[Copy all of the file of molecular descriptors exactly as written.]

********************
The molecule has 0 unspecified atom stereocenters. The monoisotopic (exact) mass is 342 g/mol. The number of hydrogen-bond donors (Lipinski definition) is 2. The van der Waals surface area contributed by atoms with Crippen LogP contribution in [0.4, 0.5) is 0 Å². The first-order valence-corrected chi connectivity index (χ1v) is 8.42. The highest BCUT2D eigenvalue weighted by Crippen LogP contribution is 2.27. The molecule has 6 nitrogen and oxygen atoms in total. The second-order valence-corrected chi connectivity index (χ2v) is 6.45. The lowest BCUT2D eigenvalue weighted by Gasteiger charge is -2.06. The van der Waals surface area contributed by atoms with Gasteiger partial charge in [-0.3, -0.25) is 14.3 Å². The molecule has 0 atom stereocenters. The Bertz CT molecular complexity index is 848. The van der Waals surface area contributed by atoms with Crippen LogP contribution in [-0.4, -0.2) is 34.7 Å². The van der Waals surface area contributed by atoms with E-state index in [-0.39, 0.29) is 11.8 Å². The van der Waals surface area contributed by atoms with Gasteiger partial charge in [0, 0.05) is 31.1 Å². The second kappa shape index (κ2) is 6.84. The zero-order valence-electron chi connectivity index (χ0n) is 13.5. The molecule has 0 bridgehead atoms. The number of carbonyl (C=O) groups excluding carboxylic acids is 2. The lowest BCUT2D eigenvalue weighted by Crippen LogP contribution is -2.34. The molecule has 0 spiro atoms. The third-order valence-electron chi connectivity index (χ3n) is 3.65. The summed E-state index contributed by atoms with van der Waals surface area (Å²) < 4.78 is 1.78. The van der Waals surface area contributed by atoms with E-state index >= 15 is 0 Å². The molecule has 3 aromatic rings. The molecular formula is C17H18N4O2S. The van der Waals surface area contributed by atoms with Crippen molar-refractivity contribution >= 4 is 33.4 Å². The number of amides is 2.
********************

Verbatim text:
The molecule has 0 unspecified atom stereocenters. The monoisotopic (exact) mass is 342 g/mol. The number of hydrogen-bond donors (Lipinski definition) is 2. The van der Waals surface area contributed by atoms with Crippen LogP contribution in [0.4, 0.5) is 0 Å². The first-order valence-corrected chi connectivity index (χ1v) is 8.42. The highest BCUT2D eigenvalue weighted by Crippen LogP contribution is 2.27. The molecule has 6 nitrogen and oxygen atoms in total. The second-order valence-corrected chi connectivity index (χ2v) is 6.45. The lowest BCUT2D eigenvalue weighted by Gasteiger charge is -2.06. The van der Waals surface area contributed by atoms with Gasteiger partial charge in [-0.3, -0.25) is 14.3 Å². The molecule has 0 atom stereocenters. The Bertz CT molecular complexity index is 848. The van der Waals surface area contributed by atoms with Crippen LogP contribution in [-0.4, -0.2) is 34.7 Å². The van der Waals surface area contributed by atoms with E-state index in [-0.39, 0.29) is 11.8 Å². The van der Waals surface area contributed by atoms with Gasteiger partial charge in [0, 0.05) is 31.1 Å². The second kappa shape index (κ2) is 6.84. The zero-order valence-electron chi connectivity index (χ0n) is 13.5. The molecule has 0 bridgehead atoms. The number of carbonyl (C=O) groups excluding carboxylic acids is 2. The lowest BCUT2D eigenvalue weighted by Crippen LogP contribution is -2.34. The molecule has 0 spiro atoms. The third-order valence-electron chi connectivity index (χ3n) is 3.65. The summed E-state index contributed by atoms with van der Waals surface area (Å²) < 4.78 is 1.78. The van der Waals surface area contributed by atoms with E-state index >= 15 is 0 Å². The molecule has 3 aromatic rings. The molecular formula is C17H18N4O2S. The van der Waals surface area contributed by atoms with Crippen molar-refractivity contribution >= 4 is 33.4 Å². The number of amides is 2.